Objective: This study estimated the impact of a statewide, centralized telepsychiatry service provided in nonpsychiatric emergency departments (EDs) on use of mental health services.
Methods: Individuals treated via telepsychiatry were compared with a matched control group of individuals with mental health diagnoses who were treated in nonparticipating hospitals. Bivariate and two-part and generalized linear regression models were used to assess differences between the two groups in outpatient follow-up, hospital admission following the ED visit, length of hospital stay if admitted, and inpatient and total costs.
Results: Between March 2009 and June 2013, there were 9,066 patients with at least one telepsychiatry visit. Of these, 7,261 had index telepsychiatry visits that the authors were able to successfully match. Compared with the matched control group, telepsychiatry recipients were more likely to receive 30-day outpatient follow-up (46% versus 16%, p<.001) and 90-day outpatient follow-up (54% versus 20%, p<.001). Telepsychiatry recipients were less likely than the control group to be admitted to the hospital during the index ED visit (11% versus 22%, p<.001). The combined effect of having a telepsychiatry consult during the index ED visit was a reduction of .86 days in inpatient length of stay. Thirty-day inpatient costs were $2,336 (p=.04) lower for the telepsychiatry versus the control group, but 30-day total health care costs were not statistically different.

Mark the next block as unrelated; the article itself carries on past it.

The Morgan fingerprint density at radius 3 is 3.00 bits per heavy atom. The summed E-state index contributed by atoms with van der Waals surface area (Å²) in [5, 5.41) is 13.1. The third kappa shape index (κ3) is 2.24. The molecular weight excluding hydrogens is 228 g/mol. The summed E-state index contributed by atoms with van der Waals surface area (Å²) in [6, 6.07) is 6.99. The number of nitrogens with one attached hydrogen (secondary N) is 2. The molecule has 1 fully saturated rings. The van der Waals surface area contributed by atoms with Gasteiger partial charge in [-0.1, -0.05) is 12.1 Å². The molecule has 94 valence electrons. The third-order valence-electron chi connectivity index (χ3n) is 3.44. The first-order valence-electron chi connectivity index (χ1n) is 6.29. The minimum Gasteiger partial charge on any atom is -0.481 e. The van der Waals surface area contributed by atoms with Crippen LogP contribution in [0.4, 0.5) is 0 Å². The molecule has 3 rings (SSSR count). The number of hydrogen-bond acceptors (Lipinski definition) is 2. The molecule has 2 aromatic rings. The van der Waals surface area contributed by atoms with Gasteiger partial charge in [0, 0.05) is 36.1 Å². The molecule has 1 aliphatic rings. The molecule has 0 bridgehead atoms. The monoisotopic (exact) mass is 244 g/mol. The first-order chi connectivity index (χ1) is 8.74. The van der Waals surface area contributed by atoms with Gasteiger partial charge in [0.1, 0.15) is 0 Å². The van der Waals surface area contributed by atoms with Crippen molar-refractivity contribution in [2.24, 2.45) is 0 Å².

Conclusions: Telepsychiatry delivered in the ED through a centralized coordinated program has great promise for improving linkage with outpatient mental health services while reducing inpatient utilization and hospital costs.